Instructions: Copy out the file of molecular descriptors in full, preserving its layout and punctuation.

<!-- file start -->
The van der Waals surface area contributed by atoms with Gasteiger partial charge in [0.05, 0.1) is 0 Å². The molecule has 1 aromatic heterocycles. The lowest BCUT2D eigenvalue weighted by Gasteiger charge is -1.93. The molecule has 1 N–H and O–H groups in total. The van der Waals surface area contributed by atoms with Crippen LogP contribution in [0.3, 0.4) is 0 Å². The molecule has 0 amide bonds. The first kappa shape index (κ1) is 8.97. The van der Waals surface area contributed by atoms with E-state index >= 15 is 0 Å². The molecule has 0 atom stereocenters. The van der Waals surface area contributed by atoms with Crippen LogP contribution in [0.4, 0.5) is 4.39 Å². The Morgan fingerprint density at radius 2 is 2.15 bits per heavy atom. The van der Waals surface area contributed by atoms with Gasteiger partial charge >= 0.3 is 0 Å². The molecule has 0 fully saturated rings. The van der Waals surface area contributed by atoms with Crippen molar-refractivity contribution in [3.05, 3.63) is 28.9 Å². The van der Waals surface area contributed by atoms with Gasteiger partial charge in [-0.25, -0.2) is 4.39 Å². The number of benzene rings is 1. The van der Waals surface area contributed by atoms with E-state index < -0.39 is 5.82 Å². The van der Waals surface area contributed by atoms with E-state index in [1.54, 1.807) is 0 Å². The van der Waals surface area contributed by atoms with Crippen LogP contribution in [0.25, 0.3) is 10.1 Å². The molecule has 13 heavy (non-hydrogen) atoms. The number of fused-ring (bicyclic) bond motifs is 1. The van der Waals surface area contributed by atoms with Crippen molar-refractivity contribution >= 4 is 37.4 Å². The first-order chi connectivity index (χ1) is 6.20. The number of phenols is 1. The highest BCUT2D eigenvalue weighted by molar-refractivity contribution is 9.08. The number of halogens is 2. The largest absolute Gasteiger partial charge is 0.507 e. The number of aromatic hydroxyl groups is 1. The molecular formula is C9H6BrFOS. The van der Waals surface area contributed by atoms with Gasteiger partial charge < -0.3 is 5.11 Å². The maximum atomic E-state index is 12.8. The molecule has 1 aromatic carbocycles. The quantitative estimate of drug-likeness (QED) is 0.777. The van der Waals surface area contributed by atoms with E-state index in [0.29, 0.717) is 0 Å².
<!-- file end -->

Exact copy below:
The van der Waals surface area contributed by atoms with Gasteiger partial charge in [0.05, 0.1) is 0 Å². The molecule has 1 aromatic heterocycles. The lowest BCUT2D eigenvalue weighted by Gasteiger charge is -1.93. The molecule has 1 N–H and O–H groups in total. The van der Waals surface area contributed by atoms with Crippen LogP contribution in [0.3, 0.4) is 0 Å². The molecule has 0 amide bonds. The first kappa shape index (κ1) is 8.97. The van der Waals surface area contributed by atoms with E-state index >= 15 is 0 Å². The molecule has 0 atom stereocenters. The van der Waals surface area contributed by atoms with Crippen LogP contribution in [0.4, 0.5) is 4.39 Å². The Morgan fingerprint density at radius 2 is 2.15 bits per heavy atom. The van der Waals surface area contributed by atoms with Gasteiger partial charge >= 0.3 is 0 Å². The molecule has 0 fully saturated rings. The van der Waals surface area contributed by atoms with Crippen molar-refractivity contribution in [3.05, 3.63) is 28.9 Å². The van der Waals surface area contributed by atoms with Gasteiger partial charge in [-0.25, -0.2) is 4.39 Å². The number of benzene rings is 1. The van der Waals surface area contributed by atoms with E-state index < -0.39 is 5.82 Å². The van der Waals surface area contributed by atoms with E-state index in [1.54, 1.807) is 0 Å². The van der Waals surface area contributed by atoms with Crippen LogP contribution in [0.25, 0.3) is 10.1 Å². The molecule has 13 heavy (non-hydrogen) atoms. The number of fused-ring (bicyclic) bond motifs is 1. The van der Waals surface area contributed by atoms with Crippen molar-refractivity contribution >= 4 is 37.4 Å². The first-order chi connectivity index (χ1) is 6.20. The number of phenols is 1. The highest BCUT2D eigenvalue weighted by molar-refractivity contribution is 9.08. The number of halogens is 2. The largest absolute Gasteiger partial charge is 0.507 e. The number of aromatic hydroxyl groups is 1. The molecular formula is C9H6BrFOS. The van der Waals surface area contributed by atoms with Gasteiger partial charge < -0.3 is 5.11 Å². The maximum atomic E-state index is 12.8. The molecule has 1 aromatic carbocycles. The quantitative estimate of drug-likeness (QED) is 0.777. The van der Waals surface area contributed by atoms with E-state index in [0.29, 0.717) is 0 Å².